Kid Rock on Becoming a Grandfather, Why He Loves Bob Seger - Rolling Stone
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Kid Rock on Becoming a Grandfather, Buying a Plane, Why He Loves Bob Seger

“One of the biggest things is how to grow old gracefully in this business,” he says

The Last Word; Kid RockThe Last Word; Kid Rock

Kid Rock discusses his Detroit roots and his friendship with late record mogul Ahmet Ertegun in a new interview.

Illustration by Mark Summers

At 45, Kid Rock remains as unrepentant and outspoken as ever. “His campaign has been entertaining as shit,” the rapper/singer/songwriter recently told Rolling Stone of Donald Trump. In further excerpts from the interview, he discusses his Detroit heritage, the rules he lives by and his friendship with late record mogul Ahmet Ertegun.

You recently became a grandfather, at the age of 43. How did you feel about that milestone?
Well, it keeps my redneck street cred in good standing, right? Maybe even my hip-hop street cred, if I have any of that left. I’m enjoying it. Listen, my son graduated college and he has a job. That alone, as a parent, is such a relief. I can’t imagine what the fuck I put my parents through. Now I have a beautiful granddaughter, on top of it? It’s pretty crazy. My friends say, “How lucky are you, to be able to see your granddaughter do so much stuff? You’ll be at her wedding.” So many things you might not see if you have kids later in life, which seems to be the trend now for most responsible adults.

What’s the most Detroit thing about you?
Maybe my work ethic. Knowing how to get back up when being kicked down.
 I went through a lot of that in my history. Everything that I went through to get
 the success I have, I think a lot
 of that has to do with Detroit.

You also have places in Ala
bama, Malibu, Nashville and 
Florida. What’s that about?
People write about my 
house in Malibu: “No one would 
ever expect him to have this.” But 
I also have double-wide trailers in Nashville and Alabama, and a beach house in Florida with pink shag carpeting. I like going in and out of different cultures, just like in my music. I go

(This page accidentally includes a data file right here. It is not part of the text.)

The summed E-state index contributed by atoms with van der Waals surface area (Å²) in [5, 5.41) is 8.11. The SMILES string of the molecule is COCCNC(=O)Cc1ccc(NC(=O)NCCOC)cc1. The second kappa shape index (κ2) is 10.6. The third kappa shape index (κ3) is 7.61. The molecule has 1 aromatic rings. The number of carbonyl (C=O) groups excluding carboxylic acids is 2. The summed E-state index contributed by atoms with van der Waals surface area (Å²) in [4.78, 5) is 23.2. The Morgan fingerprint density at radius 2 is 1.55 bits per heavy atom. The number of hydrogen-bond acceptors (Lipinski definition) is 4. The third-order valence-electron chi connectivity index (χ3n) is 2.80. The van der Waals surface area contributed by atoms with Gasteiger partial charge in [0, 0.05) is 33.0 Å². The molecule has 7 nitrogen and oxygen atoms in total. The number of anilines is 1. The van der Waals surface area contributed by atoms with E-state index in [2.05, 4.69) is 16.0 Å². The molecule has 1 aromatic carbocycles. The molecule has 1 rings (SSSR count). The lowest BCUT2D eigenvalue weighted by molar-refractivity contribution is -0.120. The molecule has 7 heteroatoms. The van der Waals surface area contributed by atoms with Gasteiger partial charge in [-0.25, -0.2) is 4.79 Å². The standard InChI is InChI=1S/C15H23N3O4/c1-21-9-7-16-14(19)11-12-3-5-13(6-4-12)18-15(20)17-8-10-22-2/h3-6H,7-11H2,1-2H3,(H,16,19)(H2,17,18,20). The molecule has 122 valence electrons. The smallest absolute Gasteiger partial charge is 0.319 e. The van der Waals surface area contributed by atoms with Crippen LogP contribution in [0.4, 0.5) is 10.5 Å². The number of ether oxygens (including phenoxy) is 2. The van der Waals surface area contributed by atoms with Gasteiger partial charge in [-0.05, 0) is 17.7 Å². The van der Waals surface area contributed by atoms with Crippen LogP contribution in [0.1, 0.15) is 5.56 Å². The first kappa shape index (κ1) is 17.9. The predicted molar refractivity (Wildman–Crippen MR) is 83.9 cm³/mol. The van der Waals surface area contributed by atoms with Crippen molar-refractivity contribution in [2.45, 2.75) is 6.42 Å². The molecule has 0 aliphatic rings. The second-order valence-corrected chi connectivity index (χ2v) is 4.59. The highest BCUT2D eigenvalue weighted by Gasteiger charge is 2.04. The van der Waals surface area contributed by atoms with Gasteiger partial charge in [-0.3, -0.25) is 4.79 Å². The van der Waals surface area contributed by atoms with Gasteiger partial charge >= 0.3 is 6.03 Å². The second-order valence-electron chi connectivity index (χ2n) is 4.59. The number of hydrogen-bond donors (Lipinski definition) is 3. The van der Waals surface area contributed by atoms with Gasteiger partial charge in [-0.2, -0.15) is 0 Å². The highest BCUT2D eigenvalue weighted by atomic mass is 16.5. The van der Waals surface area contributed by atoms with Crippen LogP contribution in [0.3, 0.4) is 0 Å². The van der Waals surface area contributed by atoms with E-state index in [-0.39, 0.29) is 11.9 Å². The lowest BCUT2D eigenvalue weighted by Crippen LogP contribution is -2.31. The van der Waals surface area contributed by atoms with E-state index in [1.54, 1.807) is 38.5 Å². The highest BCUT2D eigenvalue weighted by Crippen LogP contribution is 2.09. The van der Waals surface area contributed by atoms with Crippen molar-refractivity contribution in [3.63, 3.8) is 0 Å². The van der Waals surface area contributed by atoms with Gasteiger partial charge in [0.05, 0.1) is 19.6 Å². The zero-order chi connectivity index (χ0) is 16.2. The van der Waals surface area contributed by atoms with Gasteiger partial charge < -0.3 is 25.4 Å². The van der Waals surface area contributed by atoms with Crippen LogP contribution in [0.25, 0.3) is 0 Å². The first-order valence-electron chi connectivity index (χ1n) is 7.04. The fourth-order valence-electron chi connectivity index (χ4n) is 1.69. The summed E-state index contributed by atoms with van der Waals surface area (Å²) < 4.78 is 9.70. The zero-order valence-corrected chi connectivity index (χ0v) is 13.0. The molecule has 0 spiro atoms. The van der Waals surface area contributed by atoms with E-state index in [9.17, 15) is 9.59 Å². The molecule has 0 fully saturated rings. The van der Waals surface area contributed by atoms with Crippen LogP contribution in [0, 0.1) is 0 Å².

to Alabama to hunt and hang out. 
It’s such a simple way of life. You’re 
just in the middle of nowhere. I see 
these celebrities bitching about 
”Oh, these people won’t leave 
me alone!” There ain’t a fucking soul in Alabama that’s going 
to fuck with you.

What was your most decadent purchase?
I bought a pretty expensive 
1930 Cadillac. It’s concord-
yellow, a fuckin’ high-dollar car. 
But at the same time, it’s probably going to end up being better than putting that money in the bank. And I guess an airplane is pretty decadent, right? [Laughs] But if anyone has a problem with that, tell them to go fuck themselves, because I will live in that trailer in Alabama before I give up that fuckin’ airplane. That airplane is, hands down, the greatest luxury a human being could have. There’s nothing that fucking beats it. Fuck a yacht.

Who are your heroes?
Jesus. George Washington. And anybody that’s had the balls to go and fight for this country. And hardworking people that come from not having a lot, that keep a strong family and pull themselves up from their bootstraps and make something of themselves in life, you know? Those are heroes to me.

What are the most important rules you live by?
Don’t be a dick. I try to be cool with everybody. Even if it’s somebody where you don’t really appreciate what they do, like if it’s a band whose music you don’t like. I think I got all of that out of my system when I was young anyway. I walked around flipping everyone off, telling them to go fuck themselves. Also, don’t hang out with assholes. If you surround yourself with good people, everything else is going to work itself out.

“I’m entering the Bob Seger/Tom Petty/John Mellencamp phase.”

You were close friends with the late music-biz legend Ahmet Ertegun. What did you learn from him?
I learned a lot about having class. How to speak to a lady, and kiss her on both cheeks, and that there’s a time to say “Fuck you” and “Suck my dick,” and then there’s a time when it’s not appropriate. Because Ahmet and I would be as dirty as we’d want to be, and have as much fun on any level as you could think of, as old as he was. But then we’d have dignitaries with us, and he would be like, “Hey, none of that shit at the dinner table tonight, all right? Follow my lead!”

And what do you take away from your friendship with Bob Seger?
One of the biggest things is how to grow old gracefully in this business. You see so many people that don’t. He’s comfortable in his own skin. He’s made his mark on the business and he’s happy with his success. You see these other aging rockers, and they still gotta be in the limelight all the time. They wanna walk in and create a scene, and it takes them three hours to get ready to leave the house. That seems like a nightmare to me. So when I look at Bob Seger, I’m like, “That’s the person I’d like to follow in this journey.”

So you don’t want to be fighting for relevance as you get older?
I’m entering the Bob Seger/Tom Petty/John Mellencamp phase. I’ll always want to do music, but I’m happy doing it at whatever level it provides me. I’ve always said, when my time is done, I’ll go away gracefully. I won’t kick and scream; I won’t put up a fight.

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